Byline: Larry Witham, THE WASHINGTON TIMES
The Graham Greene novel "The Power and the Glory" made famous the cowardly "whisky priest" in revolutionary Mexico who still redeemed people by giving them the holy sacrament central to Catholic faith.
Based on that same theology, some say, the U.S. bishops have covered up sexually abusive priests believing they still were men who could do God's work at Mass every day.
The 1940 novel was condemned by the Vatican in 1953, but its theme that "once a priest always a priest" may be shaken as the U.S. bishops consider the lifetime firing of hundreds of ordained men involved in sexual misconduct.
"There's probably some amount of theology involved in a bishop's decision" not to sideline abusive priests, said Anthony J. Tambasco, a professor of theology at Georgetown University. "But if bishops had a problem that could not be solved, the permanence of priesthood would not be their major concern."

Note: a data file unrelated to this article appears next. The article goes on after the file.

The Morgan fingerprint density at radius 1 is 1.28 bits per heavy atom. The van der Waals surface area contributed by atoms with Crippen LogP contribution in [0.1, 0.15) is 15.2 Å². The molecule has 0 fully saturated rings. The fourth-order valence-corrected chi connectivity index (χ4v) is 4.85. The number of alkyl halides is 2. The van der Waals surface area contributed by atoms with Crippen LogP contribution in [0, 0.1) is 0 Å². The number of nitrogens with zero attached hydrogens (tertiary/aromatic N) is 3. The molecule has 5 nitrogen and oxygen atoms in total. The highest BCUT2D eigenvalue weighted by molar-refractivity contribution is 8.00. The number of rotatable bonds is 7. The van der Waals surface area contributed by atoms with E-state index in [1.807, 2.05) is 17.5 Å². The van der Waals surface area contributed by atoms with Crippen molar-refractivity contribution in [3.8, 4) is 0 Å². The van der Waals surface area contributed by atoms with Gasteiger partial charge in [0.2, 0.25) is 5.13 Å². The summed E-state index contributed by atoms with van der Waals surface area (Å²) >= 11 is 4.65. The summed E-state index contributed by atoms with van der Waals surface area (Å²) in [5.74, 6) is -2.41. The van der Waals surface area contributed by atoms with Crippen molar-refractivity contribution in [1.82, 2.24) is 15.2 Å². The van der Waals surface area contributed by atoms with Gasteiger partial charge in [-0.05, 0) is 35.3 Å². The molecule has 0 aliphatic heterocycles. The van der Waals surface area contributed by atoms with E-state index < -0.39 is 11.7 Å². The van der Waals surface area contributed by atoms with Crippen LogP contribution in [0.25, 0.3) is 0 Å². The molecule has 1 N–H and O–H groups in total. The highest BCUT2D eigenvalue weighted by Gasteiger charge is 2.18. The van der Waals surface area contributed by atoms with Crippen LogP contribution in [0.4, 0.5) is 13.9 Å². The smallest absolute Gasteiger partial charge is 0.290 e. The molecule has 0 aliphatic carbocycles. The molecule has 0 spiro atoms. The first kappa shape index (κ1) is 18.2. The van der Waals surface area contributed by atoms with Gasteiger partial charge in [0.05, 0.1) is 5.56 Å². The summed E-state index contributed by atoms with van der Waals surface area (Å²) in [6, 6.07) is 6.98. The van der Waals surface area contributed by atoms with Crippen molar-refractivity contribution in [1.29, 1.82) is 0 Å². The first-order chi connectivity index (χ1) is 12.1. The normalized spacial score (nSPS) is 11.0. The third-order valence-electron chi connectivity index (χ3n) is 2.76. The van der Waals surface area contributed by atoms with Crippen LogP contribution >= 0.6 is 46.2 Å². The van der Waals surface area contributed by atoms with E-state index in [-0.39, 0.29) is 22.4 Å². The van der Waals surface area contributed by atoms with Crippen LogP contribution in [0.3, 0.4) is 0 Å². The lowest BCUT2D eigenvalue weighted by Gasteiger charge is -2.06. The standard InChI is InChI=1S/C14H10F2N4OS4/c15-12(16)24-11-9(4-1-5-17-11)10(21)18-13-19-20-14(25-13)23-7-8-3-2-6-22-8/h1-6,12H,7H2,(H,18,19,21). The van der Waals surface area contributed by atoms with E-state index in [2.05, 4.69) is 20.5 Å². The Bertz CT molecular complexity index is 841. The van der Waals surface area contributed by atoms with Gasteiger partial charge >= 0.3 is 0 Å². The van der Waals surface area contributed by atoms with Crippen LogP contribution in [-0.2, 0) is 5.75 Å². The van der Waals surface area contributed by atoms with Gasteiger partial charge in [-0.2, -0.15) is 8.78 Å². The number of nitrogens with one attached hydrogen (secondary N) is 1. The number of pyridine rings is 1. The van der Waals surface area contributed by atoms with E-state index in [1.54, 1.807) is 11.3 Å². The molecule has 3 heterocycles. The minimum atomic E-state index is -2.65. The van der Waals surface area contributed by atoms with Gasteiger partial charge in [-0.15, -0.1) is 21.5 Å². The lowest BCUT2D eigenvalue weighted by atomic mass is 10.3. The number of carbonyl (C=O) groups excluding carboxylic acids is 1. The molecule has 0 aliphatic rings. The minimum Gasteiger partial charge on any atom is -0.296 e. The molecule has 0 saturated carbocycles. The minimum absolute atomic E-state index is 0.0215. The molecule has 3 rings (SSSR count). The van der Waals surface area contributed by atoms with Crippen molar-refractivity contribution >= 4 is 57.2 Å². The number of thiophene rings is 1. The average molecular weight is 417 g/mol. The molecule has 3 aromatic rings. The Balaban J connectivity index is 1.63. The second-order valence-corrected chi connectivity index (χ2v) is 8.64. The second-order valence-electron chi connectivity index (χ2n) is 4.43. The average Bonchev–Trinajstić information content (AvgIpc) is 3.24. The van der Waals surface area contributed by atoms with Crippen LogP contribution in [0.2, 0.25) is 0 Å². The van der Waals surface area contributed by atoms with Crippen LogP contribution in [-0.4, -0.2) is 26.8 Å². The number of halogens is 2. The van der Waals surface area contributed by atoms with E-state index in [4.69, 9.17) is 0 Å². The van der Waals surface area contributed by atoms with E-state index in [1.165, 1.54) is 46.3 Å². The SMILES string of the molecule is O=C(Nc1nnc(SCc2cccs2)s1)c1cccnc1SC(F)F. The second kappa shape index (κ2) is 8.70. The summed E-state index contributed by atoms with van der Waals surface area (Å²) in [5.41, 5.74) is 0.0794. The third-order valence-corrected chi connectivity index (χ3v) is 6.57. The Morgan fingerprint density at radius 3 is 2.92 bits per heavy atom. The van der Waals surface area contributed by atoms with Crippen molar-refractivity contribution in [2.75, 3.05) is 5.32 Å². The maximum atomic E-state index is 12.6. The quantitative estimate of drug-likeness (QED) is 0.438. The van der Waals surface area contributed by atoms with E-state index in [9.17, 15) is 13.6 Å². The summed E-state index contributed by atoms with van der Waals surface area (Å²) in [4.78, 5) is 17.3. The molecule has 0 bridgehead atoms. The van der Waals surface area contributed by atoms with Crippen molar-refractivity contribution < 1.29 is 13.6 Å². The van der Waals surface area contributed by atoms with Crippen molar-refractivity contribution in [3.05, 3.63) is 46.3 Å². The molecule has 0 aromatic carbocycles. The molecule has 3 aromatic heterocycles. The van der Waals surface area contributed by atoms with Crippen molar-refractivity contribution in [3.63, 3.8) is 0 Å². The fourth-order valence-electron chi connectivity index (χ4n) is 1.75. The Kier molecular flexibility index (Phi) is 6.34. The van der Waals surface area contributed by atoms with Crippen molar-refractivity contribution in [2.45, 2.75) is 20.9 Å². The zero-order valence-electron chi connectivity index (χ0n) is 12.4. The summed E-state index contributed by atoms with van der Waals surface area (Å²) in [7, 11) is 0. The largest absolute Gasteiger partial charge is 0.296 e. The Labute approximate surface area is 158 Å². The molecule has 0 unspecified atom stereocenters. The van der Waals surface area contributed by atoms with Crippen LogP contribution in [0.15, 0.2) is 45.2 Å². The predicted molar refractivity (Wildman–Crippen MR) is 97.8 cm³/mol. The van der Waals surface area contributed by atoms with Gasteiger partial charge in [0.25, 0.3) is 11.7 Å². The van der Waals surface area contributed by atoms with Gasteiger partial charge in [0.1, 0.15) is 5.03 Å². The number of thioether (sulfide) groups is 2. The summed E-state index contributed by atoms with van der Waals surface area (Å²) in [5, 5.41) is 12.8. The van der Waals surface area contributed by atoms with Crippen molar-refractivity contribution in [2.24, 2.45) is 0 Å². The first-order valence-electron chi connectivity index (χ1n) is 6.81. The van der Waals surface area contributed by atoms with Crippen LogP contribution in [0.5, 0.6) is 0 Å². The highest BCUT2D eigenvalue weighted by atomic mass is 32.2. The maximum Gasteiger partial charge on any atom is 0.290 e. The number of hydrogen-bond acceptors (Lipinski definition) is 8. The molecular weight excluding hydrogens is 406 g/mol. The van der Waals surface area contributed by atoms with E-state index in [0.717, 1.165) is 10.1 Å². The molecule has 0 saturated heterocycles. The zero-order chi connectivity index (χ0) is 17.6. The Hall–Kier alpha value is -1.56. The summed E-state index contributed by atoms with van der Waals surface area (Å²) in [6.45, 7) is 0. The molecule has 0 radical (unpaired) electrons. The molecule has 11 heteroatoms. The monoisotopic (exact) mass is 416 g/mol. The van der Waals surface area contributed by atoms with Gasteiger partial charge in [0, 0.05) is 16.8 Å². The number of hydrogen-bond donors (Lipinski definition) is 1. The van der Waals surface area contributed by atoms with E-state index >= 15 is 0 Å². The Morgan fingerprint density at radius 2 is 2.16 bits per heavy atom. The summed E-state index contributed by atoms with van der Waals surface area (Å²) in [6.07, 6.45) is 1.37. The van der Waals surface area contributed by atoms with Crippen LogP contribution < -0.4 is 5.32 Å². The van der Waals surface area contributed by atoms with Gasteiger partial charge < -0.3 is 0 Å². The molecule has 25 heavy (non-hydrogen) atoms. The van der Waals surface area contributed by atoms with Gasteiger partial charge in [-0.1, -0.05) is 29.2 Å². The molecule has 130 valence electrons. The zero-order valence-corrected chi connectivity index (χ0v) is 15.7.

He said church teaching endows a priest at ordination with a supernatural priestly "power." While the bishop may not take away that power, he may forbid the priest from celebrating Mass, in which the priest brings Christ's presence into the bread and wine.
Many have argued that bishops failed to remove priests who sexually abused minors, or who had sexual affairs, because of a secretive network or a shortage of priests.
The dilemma of making a priest a non-priest, however, may have played a role, said John Farina, who has written and edited books on Catholic spirituality.
"'Once a priest always a priest' is a standard understanding of the priesthood," Mr. Farina said. "It is an eternal priesthood, following in the footstep of Christ."
He traced it to a 17th-century theological revival that began to view the priest as the "alter-christos," or "another Christ." In that role, they celebrate Mass. …